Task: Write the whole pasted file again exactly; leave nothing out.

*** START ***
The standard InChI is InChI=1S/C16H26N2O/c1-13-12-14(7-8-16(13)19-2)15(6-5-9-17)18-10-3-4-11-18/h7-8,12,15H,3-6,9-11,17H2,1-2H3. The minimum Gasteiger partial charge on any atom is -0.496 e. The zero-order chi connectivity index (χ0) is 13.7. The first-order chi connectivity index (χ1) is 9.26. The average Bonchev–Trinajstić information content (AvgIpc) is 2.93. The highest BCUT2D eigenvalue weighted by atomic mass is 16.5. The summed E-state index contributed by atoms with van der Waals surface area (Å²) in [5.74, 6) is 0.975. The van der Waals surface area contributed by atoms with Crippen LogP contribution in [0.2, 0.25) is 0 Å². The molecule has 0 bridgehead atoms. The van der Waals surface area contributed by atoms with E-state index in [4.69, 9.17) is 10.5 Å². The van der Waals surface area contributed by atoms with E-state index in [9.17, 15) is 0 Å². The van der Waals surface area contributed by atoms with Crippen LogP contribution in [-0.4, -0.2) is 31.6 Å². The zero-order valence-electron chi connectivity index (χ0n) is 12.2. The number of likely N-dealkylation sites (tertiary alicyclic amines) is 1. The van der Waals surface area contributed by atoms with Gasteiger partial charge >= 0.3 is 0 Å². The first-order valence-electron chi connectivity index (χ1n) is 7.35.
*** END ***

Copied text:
The standard InChI is InChI=1S/C16H26N2O/c1-13-12-14(7-8-16(13)19-2)15(6-5-9-17)18-10-3-4-11-18/h7-8,12,15H,3-6,9-11,17H2,1-2H3. The minimum Gasteiger partial charge on any atom is -0.496 e. The zero-order chi connectivity index (χ0) is 13.7. The first-order chi connectivity index (χ1) is 9.26. The average Bonchev–Trinajstić information content (AvgIpc) is 2.93. The highest BCUT2D eigenvalue weighted by atomic mass is 16.5. The summed E-state index contributed by atoms with van der Waals surface area (Å²) in [5.74, 6) is 0.975. The van der Waals surface area contributed by atoms with Crippen LogP contribution in [0.2, 0.25) is 0 Å². The molecule has 0 bridgehead atoms. The van der Waals surface area contributed by atoms with E-state index in [4.69, 9.17) is 10.5 Å². The van der Waals surface area contributed by atoms with E-state index in [9.17, 15) is 0 Å². The van der Waals surface area contributed by atoms with Crippen LogP contribution in [-0.4, -0.2) is 31.6 Å². The zero-order valence-electron chi connectivity index (χ0n) is 12.2. The number of likely N-dealkylation sites (tertiary alicyclic amines) is 1. The van der Waals surface area contributed by atoms with Gasteiger partial charge >= 0.3 is 0 Å². The first-order valence-electron chi connectivity index (χ1n) is 7.35.